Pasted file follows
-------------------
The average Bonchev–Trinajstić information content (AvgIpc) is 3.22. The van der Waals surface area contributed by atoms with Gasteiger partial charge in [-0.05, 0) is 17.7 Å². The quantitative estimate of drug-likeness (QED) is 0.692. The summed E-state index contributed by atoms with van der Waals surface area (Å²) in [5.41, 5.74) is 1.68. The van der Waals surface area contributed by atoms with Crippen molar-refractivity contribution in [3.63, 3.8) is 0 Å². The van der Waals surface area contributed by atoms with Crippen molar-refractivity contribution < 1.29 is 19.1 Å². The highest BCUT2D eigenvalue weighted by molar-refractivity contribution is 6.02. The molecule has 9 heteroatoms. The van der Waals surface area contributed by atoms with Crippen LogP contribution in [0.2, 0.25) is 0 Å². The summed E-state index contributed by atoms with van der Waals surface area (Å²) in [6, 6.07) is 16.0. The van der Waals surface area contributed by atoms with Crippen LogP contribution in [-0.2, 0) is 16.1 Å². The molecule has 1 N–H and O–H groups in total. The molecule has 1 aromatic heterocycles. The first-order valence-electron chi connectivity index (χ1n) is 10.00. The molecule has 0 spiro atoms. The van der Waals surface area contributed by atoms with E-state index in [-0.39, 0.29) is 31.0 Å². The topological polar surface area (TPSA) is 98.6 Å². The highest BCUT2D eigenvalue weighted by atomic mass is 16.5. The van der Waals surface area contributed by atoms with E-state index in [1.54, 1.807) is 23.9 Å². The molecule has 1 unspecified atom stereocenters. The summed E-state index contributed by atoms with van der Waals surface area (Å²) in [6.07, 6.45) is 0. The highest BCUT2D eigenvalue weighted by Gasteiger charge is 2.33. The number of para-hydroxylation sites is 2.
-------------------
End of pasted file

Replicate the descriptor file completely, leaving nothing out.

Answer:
The average Bonchev–Trinajstić information content (AvgIpc) is 3.22. The van der Waals surface area contributed by atoms with Gasteiger partial charge in [-0.05, 0) is 17.7 Å². The quantitative estimate of drug-likeness (QED) is 0.692. The summed E-state index contributed by atoms with van der Waals surface area (Å²) in [5.41, 5.74) is 1.68. The van der Waals surface area contributed by atoms with Crippen molar-refractivity contribution in [3.63, 3.8) is 0 Å². The van der Waals surface area contributed by atoms with Crippen molar-refractivity contribution < 1.29 is 19.1 Å². The highest BCUT2D eigenvalue weighted by molar-refractivity contribution is 6.02. The molecule has 9 heteroatoms. The van der Waals surface area contributed by atoms with Crippen LogP contribution in [0.2, 0.25) is 0 Å². The summed E-state index contributed by atoms with van der Waals surface area (Å²) in [6, 6.07) is 16.0. The van der Waals surface area contributed by atoms with Crippen LogP contribution in [-0.2, 0) is 16.1 Å². The molecule has 1 N–H and O–H groups in total. The molecule has 1 aromatic heterocycles. The first-order valence-electron chi connectivity index (χ1n) is 10.00. The molecule has 0 spiro atoms. The van der Waals surface area contributed by atoms with E-state index in [-0.39, 0.29) is 31.0 Å². The topological polar surface area (TPSA) is 98.6 Å². The highest BCUT2D eigenvalue weighted by atomic mass is 16.5. The van der Waals surface area contributed by atoms with E-state index in [1.54, 1.807) is 23.9 Å². The molecule has 1 unspecified atom stereocenters. The summed E-state index contributed by atoms with van der Waals surface area (Å²) in [6.07, 6.45) is 0. The highest BCUT2D eigenvalue weighted by Gasteiger charge is 2.33. The number of para-hydroxylation sites is 2.